Genetics in clinical oncology nursing practice permeates all aspects of care from prevention and detection to treatment decisions to long-term survivorship care. Each of these areas often overlap, and oncology nurses need a solid genetics understanding to provide optimal care.
Genetic testing offers a number of benefits to patients with cancer. For instance, women with ovarian cancer harboring a BRCA1 or BRCA2 mutation may benefit from a poly ADP ribose polymerase (PARP) Inhibitor. By blocking the PARP pathway, PARP inhibitors such as olaparib and rucaparib make it very hard for tumor cells with a mutated BRCA gene to repair damaged DNA. This often leads to the death of these cells.
Helping woman understand their genetic testing can also allow for them to select the right treatment for her ovarian cancer. Moreover, once your patient knows that she has a BRCA1 or BRCA2 mutation, she can decide whether to have more aggressive screening or risk-reducing surgeries. Beyond that, genetic testing can provide information for other family members who might be at increased risk for developing breast cancer, ovarian cancer, melanoma, and possibly pancreatic cancer.
Addressing the Need for Continuing Education in Genetics
Genetics is a topic that receives little attention in most nursing programs. Given the role it plays in oncology practice, as well as its ever-growing role in numerous other healthcare subspecialties, education is sorely needed. Genetics professionals, educational institutions, and healthcare professionals need to do a better job informing the next generation of undergraduate nurses—along with nurses returning for graduate education—regardless of their specialty focus. Thousands of oncology nurses are engaged in direct clinical care who could immediately benefit from continuing education on genetics and the ways it changes oncology nursing care.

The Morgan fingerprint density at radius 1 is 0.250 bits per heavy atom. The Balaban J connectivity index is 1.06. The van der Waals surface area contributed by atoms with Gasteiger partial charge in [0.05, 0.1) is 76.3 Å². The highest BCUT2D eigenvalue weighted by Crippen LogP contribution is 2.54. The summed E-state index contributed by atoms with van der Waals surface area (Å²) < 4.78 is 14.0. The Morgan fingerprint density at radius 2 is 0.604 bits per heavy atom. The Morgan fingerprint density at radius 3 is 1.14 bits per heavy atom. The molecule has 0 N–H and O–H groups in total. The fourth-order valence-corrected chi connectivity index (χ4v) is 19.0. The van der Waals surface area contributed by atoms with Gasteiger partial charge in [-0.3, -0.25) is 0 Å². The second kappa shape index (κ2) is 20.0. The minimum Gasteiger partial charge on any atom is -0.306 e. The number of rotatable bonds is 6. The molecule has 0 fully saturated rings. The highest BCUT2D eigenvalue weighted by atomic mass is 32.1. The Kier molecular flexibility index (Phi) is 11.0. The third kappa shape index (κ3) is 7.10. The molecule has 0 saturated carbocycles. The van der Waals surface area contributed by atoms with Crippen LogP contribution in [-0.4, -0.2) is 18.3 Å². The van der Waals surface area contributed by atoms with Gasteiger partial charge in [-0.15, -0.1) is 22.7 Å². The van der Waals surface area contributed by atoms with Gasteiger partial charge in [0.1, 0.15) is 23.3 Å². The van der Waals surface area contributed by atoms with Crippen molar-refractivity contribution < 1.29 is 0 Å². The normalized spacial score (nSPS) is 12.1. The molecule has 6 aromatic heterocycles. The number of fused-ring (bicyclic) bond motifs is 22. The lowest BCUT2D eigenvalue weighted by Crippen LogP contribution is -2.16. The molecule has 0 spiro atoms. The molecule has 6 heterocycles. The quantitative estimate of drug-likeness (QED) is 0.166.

But that’s a tall order. It’s might seem time consuming, expensive, and even difficult to find reputable resources that provide accurate and timely continuing education on cancer genetics. But resources are out there, and oncology nurses need to learn how to access them.
Recently the National Institutes of Health (NIH) released a toolkit that aims to enable and inspire nurses to implement genetics and genomics into clinical care. There are multiple resources available, including links to assess the state of genetic care in an organization, potential strategies for implementation, along with an extensive list of resources for further education. Another extensive list of genetic resources is available in the February 2017 issue of Clinical Journal of Oncology Nursing (CJON).
ONS members can obtain free continuing education through certain CJON articles. The October 2017 issue also has an article about recent trends in genetic testing for hereditary cancer, and more opportunities will be available in upcoming issues.
Take Advantage of a Free Genetics Webinar
ONS is stepping up to meet the educational challenge for genetics in cancer care with a free webinar on November 15, 2017, from 1:30–2:30 pm EST. The free webinar, "It's in the Genes: Understanding Genetics and Genomics in Oncology Practice" will discuss the critical information about genetics that oncology nurses need to consider in their personal practice. Tell your non-ONS member colleagues to tune in for free too!
The age of genetics and genomics has arrived. Oncology nurses will face new challenges every day that relate to the explosion of knowledge, but resources are available to help you understand the impact of genetics. Welcome the opportunity for continued learning to provide stellar nursing care in the age of genetics and genomics.